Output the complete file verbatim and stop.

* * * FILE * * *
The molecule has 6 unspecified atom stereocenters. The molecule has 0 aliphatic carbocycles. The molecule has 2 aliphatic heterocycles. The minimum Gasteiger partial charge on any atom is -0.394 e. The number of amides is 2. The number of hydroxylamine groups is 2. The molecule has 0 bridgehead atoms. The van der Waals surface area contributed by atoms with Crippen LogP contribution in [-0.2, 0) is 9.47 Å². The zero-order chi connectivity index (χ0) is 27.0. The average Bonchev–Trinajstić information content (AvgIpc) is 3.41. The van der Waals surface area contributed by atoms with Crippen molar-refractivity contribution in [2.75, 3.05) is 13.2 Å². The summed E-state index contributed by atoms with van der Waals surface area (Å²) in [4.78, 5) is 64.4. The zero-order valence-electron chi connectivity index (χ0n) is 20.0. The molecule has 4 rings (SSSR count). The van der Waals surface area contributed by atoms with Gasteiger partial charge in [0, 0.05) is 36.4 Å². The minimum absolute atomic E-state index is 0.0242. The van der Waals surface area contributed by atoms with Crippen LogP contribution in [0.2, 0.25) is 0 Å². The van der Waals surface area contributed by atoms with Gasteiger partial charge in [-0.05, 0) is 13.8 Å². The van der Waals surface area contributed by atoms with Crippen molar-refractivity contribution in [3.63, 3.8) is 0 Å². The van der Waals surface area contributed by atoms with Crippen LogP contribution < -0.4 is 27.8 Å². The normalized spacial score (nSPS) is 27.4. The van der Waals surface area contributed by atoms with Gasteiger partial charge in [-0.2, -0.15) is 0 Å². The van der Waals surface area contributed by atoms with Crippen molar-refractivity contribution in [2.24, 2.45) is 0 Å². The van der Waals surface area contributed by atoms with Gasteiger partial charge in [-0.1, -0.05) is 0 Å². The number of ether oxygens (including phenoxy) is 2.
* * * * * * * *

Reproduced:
The molecule has 6 unspecified atom stereocenters. The molecule has 0 aliphatic carbocycles. The molecule has 2 aliphatic heterocycles. The minimum Gasteiger partial charge on any atom is -0.394 e. The number of amides is 2. The number of hydroxylamine groups is 2. The molecule has 0 bridgehead atoms. The van der Waals surface area contributed by atoms with Crippen LogP contribution in [-0.2, 0) is 9.47 Å². The zero-order chi connectivity index (χ0) is 27.0. The average Bonchev–Trinajstić information content (AvgIpc) is 3.41. The van der Waals surface area contributed by atoms with Crippen molar-refractivity contribution in [2.75, 3.05) is 13.2 Å². The summed E-state index contributed by atoms with van der Waals surface area (Å²) in [4.78, 5) is 64.4. The zero-order valence-electron chi connectivity index (χ0n) is 20.0. The molecule has 4 rings (SSSR count). The van der Waals surface area contributed by atoms with Gasteiger partial charge in [0, 0.05) is 36.4 Å². The minimum absolute atomic E-state index is 0.0242. The van der Waals surface area contributed by atoms with Crippen LogP contribution in [0.2, 0.25) is 0 Å². The van der Waals surface area contributed by atoms with Gasteiger partial charge in [-0.05, 0) is 13.8 Å². The van der Waals surface area contributed by atoms with Crippen molar-refractivity contribution in [3.63, 3.8) is 0 Å². The van der Waals surface area contributed by atoms with Crippen LogP contribution < -0.4 is 27.8 Å². The normalized spacial score (nSPS) is 27.4. The van der Waals surface area contributed by atoms with Gasteiger partial charge in [-0.2, -0.15) is 0 Å². The van der Waals surface area contributed by atoms with Crippen molar-refractivity contribution in [2.24, 2.45) is 0 Å². The van der Waals surface area contributed by atoms with Gasteiger partial charge in [-0.1, -0.05) is 0 Å². The number of ether oxygens (including phenoxy) is 2.